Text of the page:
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Whose streets? Occupy Jack spreads COS occupation to parking spots!

OCCUPIED COLORADO SPRINGS- Why stop at protest tents? Jack's got a protest car, now there are two. Two cars used by Occupy Colorado Springs have now been booted for not paying their way alongside Acacia Park. No homeless allowed, so no homeless cars allowed. The plan? Occupy Cars! Activists are sleeping in shifts, occupying these cars to prevent them being impounded. Did you watch yesterday's video of the Saturday arrests? Jack Semple is a rockstar. If you can help Jack and his fellow occupiers, figure out something, they can use your help. They've already got the outrageous ideas, it's the run of the mill support that will turn the tide.

Fear and Loathing in Colorado Springs

Those readers following the Occupy! Movement in its many forms around the world and in Colorado Springs will be glad to hear that Tuesday culminated a difficult week for us here with a resolution of many contentious issues, and an overall commitment to unity.   The subject matter behind this particular post is closely associated with the Movement in general, but it's more a humanity thing than an Occupy thing, overall. I hope i can get the associations to make sense, and that readers will restrain themselves from developing the erroneous notion that this is meant to be a pitch for some sort of religion. It's not. I went to the Municipal Court in Colorado Springs to enter a plea of "not guilty" to the charge of camping on public property because of actions executed as a part of Occupy! Actually, i was camping on public property, to put it quite plainly, and the idea behind the plea is that the action does not engender guilt even if it violates a silly and badly unAmerican, (read, "oppressive," if we've become a little unrecognizable in this regard), statute. A couple dozen supporters made it to the courtroom with me, and raised enough ruckus to get Municipal Judge Spottswood W. H. Williams to threaten them all with contempt charges. The whole thing was kind of a lot of fun, really. Made me feel a little like Hoffman or Hayden, in a much smaller sense. There comes a first time for everything, and this was my first visit to a courtroom during which i was able to feel utterly unencumbered by the dark nature of my own action that had led me there. My deepest thanks to all the OCS members and especially Dennis Apuan, who put his political credibility on the line to stand with us, and brought a good deal of patriotic weight to the room as State Rep for the fine soldiers of Fort Carson. The hearing was only that, after all, and after entering the plea, we scheduled a pre-trial conference with the City Attorney, for 22 Nov, at which a government lawyer will make me an offer i'll most assuredly refuse and we'll schedule a jury trial. I'll keep you news hounds posted as things progress. The point to this post, though, is an underlying root to the no-camping ordinance, as well as to most of the woes of the day: The Fear. Most of us don't acknowledge the Fear because, well, it's scary. Instead we get angry, or attempt to maneuver ourselves into a position to control uncontrollable factors like society or competitive economies. We eschew cooperation because we're afraid of our fellows. We make assumptions about others' behavior and how it will effect us. We bewail the corruption of society, and begin looking over our shoulders for the punishment of God, or black-clad mercenaries coming over the horizon to herd us into frigid winter FEMA camps. We worry about hunger, poverty, inglorious death. We develop elaborate political systems and foment revolution in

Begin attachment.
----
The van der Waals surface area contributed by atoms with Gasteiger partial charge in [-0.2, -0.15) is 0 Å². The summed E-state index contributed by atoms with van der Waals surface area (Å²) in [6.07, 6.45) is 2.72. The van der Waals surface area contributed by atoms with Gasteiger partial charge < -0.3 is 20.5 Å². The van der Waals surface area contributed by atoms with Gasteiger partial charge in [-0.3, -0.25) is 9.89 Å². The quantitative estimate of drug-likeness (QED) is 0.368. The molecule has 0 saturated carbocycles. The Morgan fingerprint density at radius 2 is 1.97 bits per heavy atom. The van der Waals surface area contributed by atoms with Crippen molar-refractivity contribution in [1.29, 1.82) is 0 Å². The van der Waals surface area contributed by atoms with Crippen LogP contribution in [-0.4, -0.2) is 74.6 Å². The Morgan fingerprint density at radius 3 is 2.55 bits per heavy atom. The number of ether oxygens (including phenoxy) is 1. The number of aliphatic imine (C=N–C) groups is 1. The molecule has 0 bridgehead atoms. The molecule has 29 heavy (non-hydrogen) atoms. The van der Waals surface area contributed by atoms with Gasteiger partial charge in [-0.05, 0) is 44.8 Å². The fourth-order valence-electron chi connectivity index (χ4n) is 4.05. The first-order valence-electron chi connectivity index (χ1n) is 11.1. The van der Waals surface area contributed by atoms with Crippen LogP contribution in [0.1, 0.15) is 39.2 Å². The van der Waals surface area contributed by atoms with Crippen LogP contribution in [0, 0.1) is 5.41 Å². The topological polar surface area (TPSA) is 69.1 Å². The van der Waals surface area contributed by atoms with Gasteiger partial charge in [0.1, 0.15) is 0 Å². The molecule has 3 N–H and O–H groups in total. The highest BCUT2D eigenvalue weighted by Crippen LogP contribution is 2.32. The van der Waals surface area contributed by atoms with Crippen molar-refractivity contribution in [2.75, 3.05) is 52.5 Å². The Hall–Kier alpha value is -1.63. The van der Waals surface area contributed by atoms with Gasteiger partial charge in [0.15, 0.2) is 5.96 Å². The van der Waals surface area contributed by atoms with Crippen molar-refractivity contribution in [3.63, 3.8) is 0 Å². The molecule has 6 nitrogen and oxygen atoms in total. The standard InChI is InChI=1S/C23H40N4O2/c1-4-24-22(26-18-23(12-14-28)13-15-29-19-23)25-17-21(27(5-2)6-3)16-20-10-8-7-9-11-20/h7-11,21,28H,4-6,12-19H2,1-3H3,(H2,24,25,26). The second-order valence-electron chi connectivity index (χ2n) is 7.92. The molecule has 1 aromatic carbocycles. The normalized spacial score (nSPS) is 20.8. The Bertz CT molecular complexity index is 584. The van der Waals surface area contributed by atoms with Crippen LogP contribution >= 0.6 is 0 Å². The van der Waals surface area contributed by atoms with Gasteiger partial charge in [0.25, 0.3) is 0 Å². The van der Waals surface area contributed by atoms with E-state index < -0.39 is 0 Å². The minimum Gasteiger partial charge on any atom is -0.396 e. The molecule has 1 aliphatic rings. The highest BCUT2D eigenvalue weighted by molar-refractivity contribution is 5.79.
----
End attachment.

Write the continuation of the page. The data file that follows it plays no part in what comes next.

#Occupy Colo. Springs Municipal Court

OCCUPIED COLORADO SPRINGS- Attention local media, if you're looking for authentic spokespeople for Occupy Colorado Springs, you need look no further than today's front row. Holding the big sign is first arrestee Steve Bass, to his right: three times arrestee Iraq vet Jack Semple, arrestee Amber Hagen, arrestee Raven Martinez, and arrestee Thomas G. Also pictured, former Colorado Congressman Dennis Apuan, Occupy founding member Jon Martinez and Socialist activist Patrick Jay. Not pictured, Joel Aigner and Hossein Forouzandeh who were speaking at a UCCS occupy teach-in. Here's a video of the Saturday arrests of veteran of Fallujah Timothy "Jack" Semple and Amber Hagen of the 7-11 incident. Worth the watch. ROCKSTARS! Mark your calendars, upcoming arraignments are scheduled November 21, 29 and 30. Raven addressed the Colorado Springs City Council today on the unconstitutionality of the no-camping ordinance being enforced to curb the Occupy protest. Here's what she said: As a citizen of the United States, one has a given right to life, liberty, & property. These rights are protected by both the 5th & 14th Amendments to the Constitution. In Bolling v Sharpe, The Supreme Court interpreted the 5th Amendment's due process clause to include an equal protection element. The 14th Amendment states: “No State shall make or enforce any law which shall abridge the privileges or immunities of the citizens of the United States; nor shall any state deprive any person of LIFE, LIBERTY, or PROPERTY, without due process of law; nor deny to any person within its jurisdiction the equal protection of the laws.” Knowing that sleep is a necessity of Life, every American citizen has a right to sleep, regardless of status. “HOMELESSNESS” is considered a status. The camping ordinance ultimately denies one the right to sleep, therefore the right to live, based on their status. How many people have been arrested for setting up a canopy, with blankets & food, to take a nap or have a picnic on public property. Now if a homeless person sets up a canopy, has blankets and food with them, will they be told to take down their canopy under the current camping ordinance? If so, then the ordinance is based on status, therefore unconstitutional. If not, then it leaves too much discretion in the hands of the individual law enforcement officer, making the ordinance over-broad and unconstitutionally vague. When one is homeless, where can that person sleep? If they set up to sleep on Public property they would be violating the current city ordinance, they will be told to leave and told of a shelter to go to, being their only alternative. This amounts to incarceration in the shelter without a violation of law having been committed. This also violates ones right to due process in that it allows for arbitrary enforcement. When you criminalize a non-criminal act of necessity, you greatly increase the possibility of that person committing other crimes, as well as decrease that persons ability to obtain employment. State v Folks, No. 96-19569 MM found that a city ordinance which punished innocent conduct, such as sleeping/camping on public property, violated